Lloyd says another area of strategy that needed adjustment was the company’s approach to coproduction, with the onus on looking for new copro partners (Cineflix worked on its first Brazilian coproduction in 2009, an eight-part series called Nazi Hunters) and new approaches to financing, including operating more as a ‘co-financier.’
‘What we ended up doing was using a kind of trial with countries not to co-produce, but for us to deficit finance quite heavily from a distribution perspective, and then to sell shows after the fact into Canada, the UK and the rest of the world,’ he says. Rather than trim budgets for the sake of making projects more affordable through existing financing models, Lloyd says, ‘The key is to find different models of financing and keep the budgets and quality at the same level. It’s easier to do that when you have your own distribution arm, and when you operate in more than one territory.’ If one of those territories is Canada, a country with notable funding opportunities, those different models can be easier to search out and apply.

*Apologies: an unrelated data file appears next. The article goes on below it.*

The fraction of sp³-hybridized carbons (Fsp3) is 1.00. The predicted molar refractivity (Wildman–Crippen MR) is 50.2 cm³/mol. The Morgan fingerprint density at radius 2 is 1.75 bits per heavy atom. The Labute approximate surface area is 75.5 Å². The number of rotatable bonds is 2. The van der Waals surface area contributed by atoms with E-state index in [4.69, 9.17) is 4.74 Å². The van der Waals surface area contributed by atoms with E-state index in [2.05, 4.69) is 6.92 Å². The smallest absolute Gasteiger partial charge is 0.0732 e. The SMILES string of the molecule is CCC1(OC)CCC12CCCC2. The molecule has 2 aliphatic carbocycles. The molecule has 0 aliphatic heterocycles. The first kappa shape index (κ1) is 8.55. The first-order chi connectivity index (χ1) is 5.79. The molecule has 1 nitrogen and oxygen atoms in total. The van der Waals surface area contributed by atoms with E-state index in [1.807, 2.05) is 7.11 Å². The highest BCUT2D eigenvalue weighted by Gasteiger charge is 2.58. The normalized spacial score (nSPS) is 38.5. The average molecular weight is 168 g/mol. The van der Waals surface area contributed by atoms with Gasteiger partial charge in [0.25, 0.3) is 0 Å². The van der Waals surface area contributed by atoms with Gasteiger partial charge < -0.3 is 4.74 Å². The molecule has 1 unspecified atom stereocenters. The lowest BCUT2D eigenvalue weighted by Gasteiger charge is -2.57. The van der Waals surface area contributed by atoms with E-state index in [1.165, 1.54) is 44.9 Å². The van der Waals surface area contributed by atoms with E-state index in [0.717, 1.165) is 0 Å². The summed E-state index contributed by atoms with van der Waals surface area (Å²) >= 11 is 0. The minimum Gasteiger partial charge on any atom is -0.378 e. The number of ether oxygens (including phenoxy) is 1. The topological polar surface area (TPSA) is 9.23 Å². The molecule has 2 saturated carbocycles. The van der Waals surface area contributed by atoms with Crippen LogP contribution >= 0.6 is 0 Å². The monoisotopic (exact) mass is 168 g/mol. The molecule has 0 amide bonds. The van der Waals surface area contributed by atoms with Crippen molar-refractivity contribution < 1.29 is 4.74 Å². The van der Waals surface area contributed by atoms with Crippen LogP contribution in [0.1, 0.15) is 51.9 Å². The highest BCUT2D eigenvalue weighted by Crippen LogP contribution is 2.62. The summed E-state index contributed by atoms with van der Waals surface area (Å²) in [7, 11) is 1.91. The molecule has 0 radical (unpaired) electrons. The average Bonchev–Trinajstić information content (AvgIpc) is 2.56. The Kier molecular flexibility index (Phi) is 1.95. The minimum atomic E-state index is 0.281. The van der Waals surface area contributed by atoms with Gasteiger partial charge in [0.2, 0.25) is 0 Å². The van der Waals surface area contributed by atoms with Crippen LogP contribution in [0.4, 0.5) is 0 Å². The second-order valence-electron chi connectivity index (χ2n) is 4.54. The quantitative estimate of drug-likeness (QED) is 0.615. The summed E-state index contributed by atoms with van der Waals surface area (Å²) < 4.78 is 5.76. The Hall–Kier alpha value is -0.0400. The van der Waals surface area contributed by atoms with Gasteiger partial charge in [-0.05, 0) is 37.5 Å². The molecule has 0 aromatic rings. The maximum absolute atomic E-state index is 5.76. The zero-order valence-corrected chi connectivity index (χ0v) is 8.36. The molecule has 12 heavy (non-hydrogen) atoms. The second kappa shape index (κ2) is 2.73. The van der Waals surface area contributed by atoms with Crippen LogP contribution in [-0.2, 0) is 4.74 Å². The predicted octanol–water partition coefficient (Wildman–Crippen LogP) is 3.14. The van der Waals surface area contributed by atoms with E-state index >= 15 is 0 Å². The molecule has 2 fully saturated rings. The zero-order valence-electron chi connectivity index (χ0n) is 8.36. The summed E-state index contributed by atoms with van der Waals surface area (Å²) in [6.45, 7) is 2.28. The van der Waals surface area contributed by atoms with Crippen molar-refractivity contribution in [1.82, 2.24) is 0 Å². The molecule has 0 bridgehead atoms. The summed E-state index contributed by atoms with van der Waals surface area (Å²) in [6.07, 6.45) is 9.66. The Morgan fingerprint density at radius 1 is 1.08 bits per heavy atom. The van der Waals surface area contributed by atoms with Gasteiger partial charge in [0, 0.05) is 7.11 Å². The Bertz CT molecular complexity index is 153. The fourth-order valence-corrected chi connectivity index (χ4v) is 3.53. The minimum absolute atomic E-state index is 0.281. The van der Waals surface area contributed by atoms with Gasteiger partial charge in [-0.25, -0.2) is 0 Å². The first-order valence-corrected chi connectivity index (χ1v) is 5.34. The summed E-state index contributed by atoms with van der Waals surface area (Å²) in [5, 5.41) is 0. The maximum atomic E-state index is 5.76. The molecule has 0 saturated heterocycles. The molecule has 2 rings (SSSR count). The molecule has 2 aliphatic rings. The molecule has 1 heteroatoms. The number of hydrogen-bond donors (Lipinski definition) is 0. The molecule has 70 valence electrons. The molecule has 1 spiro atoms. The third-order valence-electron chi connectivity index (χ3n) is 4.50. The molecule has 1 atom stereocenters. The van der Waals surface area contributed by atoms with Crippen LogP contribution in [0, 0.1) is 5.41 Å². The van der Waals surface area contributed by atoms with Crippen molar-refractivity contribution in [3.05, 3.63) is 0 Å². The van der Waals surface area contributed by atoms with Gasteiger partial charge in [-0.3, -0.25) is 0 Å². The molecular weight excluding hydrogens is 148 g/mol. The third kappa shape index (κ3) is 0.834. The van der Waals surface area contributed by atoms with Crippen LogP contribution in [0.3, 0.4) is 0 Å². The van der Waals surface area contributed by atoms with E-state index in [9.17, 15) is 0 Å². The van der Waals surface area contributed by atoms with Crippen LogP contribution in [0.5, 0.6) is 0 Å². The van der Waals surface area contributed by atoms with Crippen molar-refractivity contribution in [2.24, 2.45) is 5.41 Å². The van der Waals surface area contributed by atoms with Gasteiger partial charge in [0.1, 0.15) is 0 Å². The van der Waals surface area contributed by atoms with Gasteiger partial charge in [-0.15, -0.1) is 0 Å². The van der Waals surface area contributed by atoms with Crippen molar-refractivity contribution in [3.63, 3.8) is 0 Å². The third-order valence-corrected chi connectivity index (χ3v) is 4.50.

Cineflix also branched out in terms of its programming, with the company moving into kids territory – Frisky Business, or Animals at Work in the UK, was produced in association with the CBBC and Discovery HD. Lloyd says more children’s programming is on the way, as well as further work in natural history, entertainment and branded content.